Back to the test kitchen...licorice. Tips?

Every once in a while I get a wild hair. Last Christmas it was bacon. Now it's licorice.

I eat soft licorice with reckless abandon. Kookaburra red, Darrell Lea mango, and yes, nibs. We're talking a bag in a sitting.

A while back, I started wondering what it would entail to make licorice, thinking it wouldn't be too bad. I've had a little candy experience, mostly making caramel of various sorts. I was wrong.

First off, there is little information of much use on the interwebs about the subject. I spent a reasonable amount of time looking. Then, I stumbled upon a post from a cheesemaking blog cheeseaday. The author has a link to SE, so right off the bat, he earned some credibility.

He listed a "master recipe" for any type of fruit licorice, stating that he had tried kiwi, mango, and raspberry with great success. The recipe is fairly straightforward, but I managed to botch it the first time trying to make peach.

He uses 1c sugar, 1/2c fruit puree, 3/4tsp citric acid, 1/8tsp salt and 1/2c flour. He mixes everything but the flour and states that you should let it gently come to 265F; just shy of soft crack. He neglects to mention you've got to stir to keep your sugar from scorching.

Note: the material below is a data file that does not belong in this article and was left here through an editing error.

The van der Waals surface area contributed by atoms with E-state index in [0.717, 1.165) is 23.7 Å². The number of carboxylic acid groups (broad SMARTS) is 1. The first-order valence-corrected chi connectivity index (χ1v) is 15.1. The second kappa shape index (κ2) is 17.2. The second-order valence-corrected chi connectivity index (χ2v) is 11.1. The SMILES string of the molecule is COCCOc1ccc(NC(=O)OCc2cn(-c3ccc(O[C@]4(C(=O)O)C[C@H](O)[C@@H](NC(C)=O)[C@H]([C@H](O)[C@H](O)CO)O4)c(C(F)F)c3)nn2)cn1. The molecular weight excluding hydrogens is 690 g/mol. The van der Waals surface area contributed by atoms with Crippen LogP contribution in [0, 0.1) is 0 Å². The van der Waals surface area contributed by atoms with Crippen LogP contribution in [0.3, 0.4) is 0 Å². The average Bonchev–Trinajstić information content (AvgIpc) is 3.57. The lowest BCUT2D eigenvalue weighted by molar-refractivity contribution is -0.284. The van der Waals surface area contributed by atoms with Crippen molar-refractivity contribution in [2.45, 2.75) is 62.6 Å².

That produces a confection more like a now-and-later than any licorice I've tasted. It also looks nothing like the picture he posted. When I got up there with two different batches, they both started turning pretty brown. Which was very different from the soft yellow mango to the bright green kiwi and deep red raspberry. The texture is way off of what I'd like it to be, and you can for sure taste the raw flour.

The final product on round two was better than round one, but it still is not what I want. I'll be testing out another batch at a lower temperature, like 220F or less, closer to soft ball territory, to try to achieve the desired texture. I also may muck around with the citric acid a bit and see how much flour I can get rid of.

Any ideas to this point?


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